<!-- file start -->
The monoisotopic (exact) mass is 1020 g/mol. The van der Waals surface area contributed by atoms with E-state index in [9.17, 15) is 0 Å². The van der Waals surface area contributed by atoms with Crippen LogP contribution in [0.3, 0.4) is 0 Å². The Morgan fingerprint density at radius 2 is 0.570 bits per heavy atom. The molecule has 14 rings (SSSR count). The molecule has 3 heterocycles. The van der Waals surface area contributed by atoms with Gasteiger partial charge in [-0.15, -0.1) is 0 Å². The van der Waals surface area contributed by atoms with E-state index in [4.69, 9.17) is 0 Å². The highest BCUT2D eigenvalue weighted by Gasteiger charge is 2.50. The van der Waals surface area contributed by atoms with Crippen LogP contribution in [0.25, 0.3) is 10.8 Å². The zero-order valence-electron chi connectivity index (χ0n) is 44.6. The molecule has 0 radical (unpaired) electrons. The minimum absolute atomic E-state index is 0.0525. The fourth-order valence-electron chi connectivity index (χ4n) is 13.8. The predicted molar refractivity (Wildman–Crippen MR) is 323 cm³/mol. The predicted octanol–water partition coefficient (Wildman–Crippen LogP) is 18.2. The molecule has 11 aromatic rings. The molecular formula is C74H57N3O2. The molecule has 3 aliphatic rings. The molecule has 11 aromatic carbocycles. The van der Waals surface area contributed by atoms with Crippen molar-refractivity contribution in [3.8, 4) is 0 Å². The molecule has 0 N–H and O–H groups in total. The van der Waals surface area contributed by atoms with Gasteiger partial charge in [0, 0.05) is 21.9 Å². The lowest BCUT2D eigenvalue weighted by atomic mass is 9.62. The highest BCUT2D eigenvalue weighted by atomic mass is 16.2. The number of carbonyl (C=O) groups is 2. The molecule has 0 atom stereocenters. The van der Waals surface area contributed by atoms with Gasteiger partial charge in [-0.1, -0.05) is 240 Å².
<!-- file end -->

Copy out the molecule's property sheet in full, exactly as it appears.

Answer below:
The monoisotopic (exact) mass is 1020 g/mol. The van der Waals surface area contributed by atoms with E-state index in [9.17, 15) is 0 Å². The van der Waals surface area contributed by atoms with Crippen LogP contribution in [0.3, 0.4) is 0 Å². The Morgan fingerprint density at radius 2 is 0.570 bits per heavy atom. The molecule has 14 rings (SSSR count). The molecule has 3 heterocycles. The van der Waals surface area contributed by atoms with Gasteiger partial charge in [-0.15, -0.1) is 0 Å². The van der Waals surface area contributed by atoms with E-state index in [4.69, 9.17) is 0 Å². The highest BCUT2D eigenvalue weighted by Gasteiger charge is 2.50. The van der Waals surface area contributed by atoms with Crippen LogP contribution in [0.25, 0.3) is 10.8 Å². The zero-order valence-electron chi connectivity index (χ0n) is 44.6. The molecule has 0 radical (unpaired) electrons. The minimum absolute atomic E-state index is 0.0525. The fourth-order valence-electron chi connectivity index (χ4n) is 13.8. The predicted molar refractivity (Wildman–Crippen MR) is 323 cm³/mol. The predicted octanol–water partition coefficient (Wildman–Crippen LogP) is 18.2. The molecule has 11 aromatic rings. The molecular formula is C74H57N3O2. The molecule has 3 aliphatic rings. The molecule has 11 aromatic carbocycles. The van der Waals surface area contributed by atoms with Crippen molar-refractivity contribution in [3.8, 4) is 0 Å². The molecule has 0 N–H and O–H groups in total. The van der Waals surface area contributed by atoms with Gasteiger partial charge in [0, 0.05) is 21.9 Å². The lowest BCUT2D eigenvalue weighted by atomic mass is 9.62. The highest BCUT2D eigenvalue weighted by atomic mass is 16.2. The number of carbonyl (C=O) groups is 2. The molecule has 0 atom stereocenters. The van der Waals surface area contributed by atoms with Gasteiger partial charge in [-0.1, -0.05) is 240 Å².